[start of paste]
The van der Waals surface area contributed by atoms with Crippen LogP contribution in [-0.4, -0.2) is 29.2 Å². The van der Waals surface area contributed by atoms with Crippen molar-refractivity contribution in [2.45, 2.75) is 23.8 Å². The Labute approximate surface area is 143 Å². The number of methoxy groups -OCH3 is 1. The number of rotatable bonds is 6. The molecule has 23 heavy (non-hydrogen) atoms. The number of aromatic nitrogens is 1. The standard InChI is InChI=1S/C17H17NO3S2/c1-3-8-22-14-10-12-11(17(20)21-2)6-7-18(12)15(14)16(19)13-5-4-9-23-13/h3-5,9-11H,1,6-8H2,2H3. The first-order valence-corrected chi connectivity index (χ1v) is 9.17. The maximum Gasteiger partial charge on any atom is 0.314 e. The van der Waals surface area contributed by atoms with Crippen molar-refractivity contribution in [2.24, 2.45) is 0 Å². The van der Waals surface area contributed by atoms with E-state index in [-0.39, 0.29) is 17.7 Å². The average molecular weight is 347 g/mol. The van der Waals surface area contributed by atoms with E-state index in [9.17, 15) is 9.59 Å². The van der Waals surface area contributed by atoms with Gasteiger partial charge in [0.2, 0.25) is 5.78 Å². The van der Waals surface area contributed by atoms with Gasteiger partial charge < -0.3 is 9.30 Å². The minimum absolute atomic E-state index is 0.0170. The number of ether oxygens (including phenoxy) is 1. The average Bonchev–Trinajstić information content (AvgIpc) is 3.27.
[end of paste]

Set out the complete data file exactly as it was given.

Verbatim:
The van der Waals surface area contributed by atoms with Crippen LogP contribution in [-0.4, -0.2) is 29.2 Å². The van der Waals surface area contributed by atoms with Crippen molar-refractivity contribution in [2.45, 2.75) is 23.8 Å². The Labute approximate surface area is 143 Å². The number of methoxy groups -OCH3 is 1. The number of rotatable bonds is 6. The molecule has 23 heavy (non-hydrogen) atoms. The number of aromatic nitrogens is 1. The standard InChI is InChI=1S/C17H17NO3S2/c1-3-8-22-14-10-12-11(17(20)21-2)6-7-18(12)15(14)16(19)13-5-4-9-23-13/h3-5,9-11H,1,6-8H2,2H3. The first-order valence-corrected chi connectivity index (χ1v) is 9.17. The maximum Gasteiger partial charge on any atom is 0.314 e. The van der Waals surface area contributed by atoms with Crippen molar-refractivity contribution in [2.24, 2.45) is 0 Å². The van der Waals surface area contributed by atoms with E-state index in [-0.39, 0.29) is 17.7 Å². The average molecular weight is 347 g/mol. The van der Waals surface area contributed by atoms with E-state index in [9.17, 15) is 9.59 Å². The van der Waals surface area contributed by atoms with Gasteiger partial charge in [0.2, 0.25) is 5.78 Å². The van der Waals surface area contributed by atoms with Gasteiger partial charge < -0.3 is 9.30 Å². The minimum absolute atomic E-state index is 0.0170. The number of ether oxygens (including phenoxy) is 1. The average Bonchev–Trinajstić information content (AvgIpc) is 3.27.